By Jonathan Marshall
If there’s one thing every politician pledges to oppose—Democrats and Republicans alike—it’s “waste, fraud and abuse.”
Since few of them seem able to root out those evils once they take office, here’s a suggestion on where to look: the dinner plate, or rather, what’s left on it.
According to a recent report by the Natural Resources Defense Council (NRDC), a staggering 40 percent of all food produced in the United States goes uneaten. That’s equal to 33 million tons—or more than 20 pounds of food per person each month.
“Not only does this mean that Americans are throwing out the equivalent of $165 billion each year,” the report adds, “but also 25 percent of all freshwater and huge amounts of unnecessary chemicals, energy, and land.” Adding insult to injury, the United States “spends an estimated $1 billion a year to dispose of excess food,” according to the Environmental Protection Agency (EPA).
The environmental implications of all this waste are even worse than I had imagined. Most of us have read books or articles on the impact of America’s energy-intensive farming on soil quality, water supplies and air quality.
What I hadn’t realized is that all that uneaten food, left to rot in landfills, is “the single largest component of U.S. municipal solid waste where it accounts for almost 25 percent of U.S. methane emissions,” in the words of the NRDC study.
Methane, as a reminder, is a greenhouse gas at least 20 times more potent than carbon dioxide at trapping heat in the atmosphere.
Some waste is unavoidable, but there’s no reason for so much excess. As recently as the 1970s, Americans threw away only half as much food. Surely that’s an achievable target.
The NRDC report notes that the European Parliament this year resolved to reduce food waste by 50 percent by 2020. The United Kingdom has cut household food waste by 18 percent over the past five years with a public campaign called “Love Food Hate Waste.”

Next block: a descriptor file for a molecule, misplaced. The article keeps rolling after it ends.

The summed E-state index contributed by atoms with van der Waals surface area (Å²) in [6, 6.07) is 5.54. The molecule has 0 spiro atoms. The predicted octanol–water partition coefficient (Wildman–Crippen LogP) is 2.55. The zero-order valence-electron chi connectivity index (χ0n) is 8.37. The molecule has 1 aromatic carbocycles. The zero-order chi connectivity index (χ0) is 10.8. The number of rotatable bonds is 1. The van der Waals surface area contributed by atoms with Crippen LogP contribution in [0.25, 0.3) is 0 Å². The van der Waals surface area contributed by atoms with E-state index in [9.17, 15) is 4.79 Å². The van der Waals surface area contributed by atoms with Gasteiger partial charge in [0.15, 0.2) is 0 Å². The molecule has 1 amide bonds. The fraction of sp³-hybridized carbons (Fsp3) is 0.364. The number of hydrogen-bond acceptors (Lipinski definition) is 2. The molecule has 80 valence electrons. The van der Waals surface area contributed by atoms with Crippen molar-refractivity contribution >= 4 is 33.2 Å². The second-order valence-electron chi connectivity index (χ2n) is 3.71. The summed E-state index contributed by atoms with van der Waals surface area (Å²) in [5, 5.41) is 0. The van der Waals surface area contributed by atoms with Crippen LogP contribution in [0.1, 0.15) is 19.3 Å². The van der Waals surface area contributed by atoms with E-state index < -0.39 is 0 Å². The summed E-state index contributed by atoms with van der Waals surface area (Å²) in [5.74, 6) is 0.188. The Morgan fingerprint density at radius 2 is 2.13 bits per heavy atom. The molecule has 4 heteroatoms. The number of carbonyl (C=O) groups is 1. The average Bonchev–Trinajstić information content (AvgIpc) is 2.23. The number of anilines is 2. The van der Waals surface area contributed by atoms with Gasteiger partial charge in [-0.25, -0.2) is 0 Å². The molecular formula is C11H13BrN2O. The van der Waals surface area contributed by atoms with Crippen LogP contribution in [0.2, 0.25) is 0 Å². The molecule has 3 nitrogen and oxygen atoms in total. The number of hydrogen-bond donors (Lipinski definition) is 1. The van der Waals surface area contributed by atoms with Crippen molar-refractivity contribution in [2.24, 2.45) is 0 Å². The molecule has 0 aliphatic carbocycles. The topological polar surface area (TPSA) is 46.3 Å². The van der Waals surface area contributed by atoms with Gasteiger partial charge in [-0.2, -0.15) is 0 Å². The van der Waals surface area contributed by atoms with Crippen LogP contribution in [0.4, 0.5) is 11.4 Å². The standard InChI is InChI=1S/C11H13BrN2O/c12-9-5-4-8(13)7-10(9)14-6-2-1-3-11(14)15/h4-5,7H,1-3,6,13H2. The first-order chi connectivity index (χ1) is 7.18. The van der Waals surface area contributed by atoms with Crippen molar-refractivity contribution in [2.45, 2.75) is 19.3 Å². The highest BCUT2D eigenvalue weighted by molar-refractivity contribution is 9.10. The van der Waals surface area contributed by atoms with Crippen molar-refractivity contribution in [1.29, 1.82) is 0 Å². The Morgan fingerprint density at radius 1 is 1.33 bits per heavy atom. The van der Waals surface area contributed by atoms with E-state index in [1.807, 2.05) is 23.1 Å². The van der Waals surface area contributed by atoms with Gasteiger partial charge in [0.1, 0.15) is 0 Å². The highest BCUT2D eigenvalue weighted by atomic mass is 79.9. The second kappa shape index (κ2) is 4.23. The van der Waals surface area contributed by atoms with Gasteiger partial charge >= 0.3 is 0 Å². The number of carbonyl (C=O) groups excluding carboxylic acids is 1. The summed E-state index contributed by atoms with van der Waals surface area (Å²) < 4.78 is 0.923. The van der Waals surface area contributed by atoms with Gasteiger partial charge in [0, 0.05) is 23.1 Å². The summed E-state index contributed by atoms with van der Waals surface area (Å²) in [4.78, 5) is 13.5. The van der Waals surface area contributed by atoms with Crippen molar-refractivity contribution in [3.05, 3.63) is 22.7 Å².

Worldwide, halving food losses could feed an additional billion people, according to a new study by researchers at Aalto University in Finland.
Given that tens of millions of Americans suffer what is politely called “food insecurity,” preventing food waste could be as essential to preventing hunger here at home as to saving money and the environment.
The EPA offers extensive resources for reducing food waste, including program ideas for diverting unneeded food to food banks. And the NRDC calls for a three-pronged attack on food waste, which includes all of us:
“The U.S. government should conduct a comprehensive study of losses in our food system and set national goals for waste reduction; businesses should seize opportunities to streamline their own operations, reduce food losses and save money; and consumers can waste less food by shopping wisely, knowing when food goes bad, buying produce that is perfectly edible even if it’s less cosmetically attractive, cooking only the amount of food they need, and eating their leftovers.”
Email Jonathan Marshall at firstname.lastname@example.org.